However, using biotech to produce inheritable changes in offspring has already occurred. For example, fertility specialists have intervened in the human germline by helping to create children by means of transferring the cytoplasm from donor eggs into the eggs of patients. This process apparently rejuvenates them. This kind of transfer means that the children inherited the tiny genomes of the cellular powerplants known as mitochondria. Because mitochondria pass down the generations through eggs, the girls will someday bequeath the genes of these donor mitochondria to their own progeny. This process has not been shown to be any more dangerous to children than other in vitro fertilization techniques. Nevertheless the U.S. Food and Drug Administration has imposed a moratorium on it.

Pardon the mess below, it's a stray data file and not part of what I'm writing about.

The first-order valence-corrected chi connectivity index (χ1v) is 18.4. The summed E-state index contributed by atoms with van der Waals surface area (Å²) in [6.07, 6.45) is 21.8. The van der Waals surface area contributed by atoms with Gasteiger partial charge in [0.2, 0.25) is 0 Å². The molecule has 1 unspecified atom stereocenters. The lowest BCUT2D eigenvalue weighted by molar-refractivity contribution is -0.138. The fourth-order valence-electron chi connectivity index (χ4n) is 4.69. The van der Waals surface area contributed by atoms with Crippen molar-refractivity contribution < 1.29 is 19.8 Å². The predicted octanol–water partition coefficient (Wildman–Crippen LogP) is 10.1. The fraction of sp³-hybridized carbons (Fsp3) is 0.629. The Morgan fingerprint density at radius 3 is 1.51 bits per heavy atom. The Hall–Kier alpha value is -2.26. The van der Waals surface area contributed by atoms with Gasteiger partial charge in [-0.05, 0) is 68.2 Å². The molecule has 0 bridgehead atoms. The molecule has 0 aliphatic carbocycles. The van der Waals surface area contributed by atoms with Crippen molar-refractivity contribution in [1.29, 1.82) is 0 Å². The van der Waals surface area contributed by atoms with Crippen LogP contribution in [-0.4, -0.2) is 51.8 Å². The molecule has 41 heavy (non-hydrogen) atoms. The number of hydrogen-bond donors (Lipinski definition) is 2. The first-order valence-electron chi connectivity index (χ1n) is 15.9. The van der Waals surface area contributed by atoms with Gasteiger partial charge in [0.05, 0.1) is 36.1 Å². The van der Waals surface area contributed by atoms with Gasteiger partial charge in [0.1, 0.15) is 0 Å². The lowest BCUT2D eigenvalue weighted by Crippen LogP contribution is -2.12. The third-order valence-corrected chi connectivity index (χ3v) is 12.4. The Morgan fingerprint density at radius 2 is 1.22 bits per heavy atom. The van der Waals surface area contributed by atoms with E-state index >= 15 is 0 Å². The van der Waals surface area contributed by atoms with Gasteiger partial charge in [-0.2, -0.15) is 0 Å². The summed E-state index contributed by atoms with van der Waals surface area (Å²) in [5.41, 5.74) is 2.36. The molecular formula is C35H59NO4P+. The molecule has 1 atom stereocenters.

Nevertheless, some of the concerns that people have about efforts to enhance human beings by changing the human genome are reasonable. Current techniques to install new genes or repair broken genes are too primitive and would likely result in harm to the children born of such interventions. But someday that will not be true—not soon, but someday for sure. So when that day comes, will people have the right to use safe and effective biotech techniques to produce inheritable enhancements in their progeny? Not so fast, say enhancement opponents. They argue that future genetically enhanced children will not have given their consent to be enhanced. Is this a showstopper? After all, obtaining the informed consent of patients before they receive treatments is a bedrock principle of bioethics and clearly future children cannot give their consent to enhancement because they do not yet exist.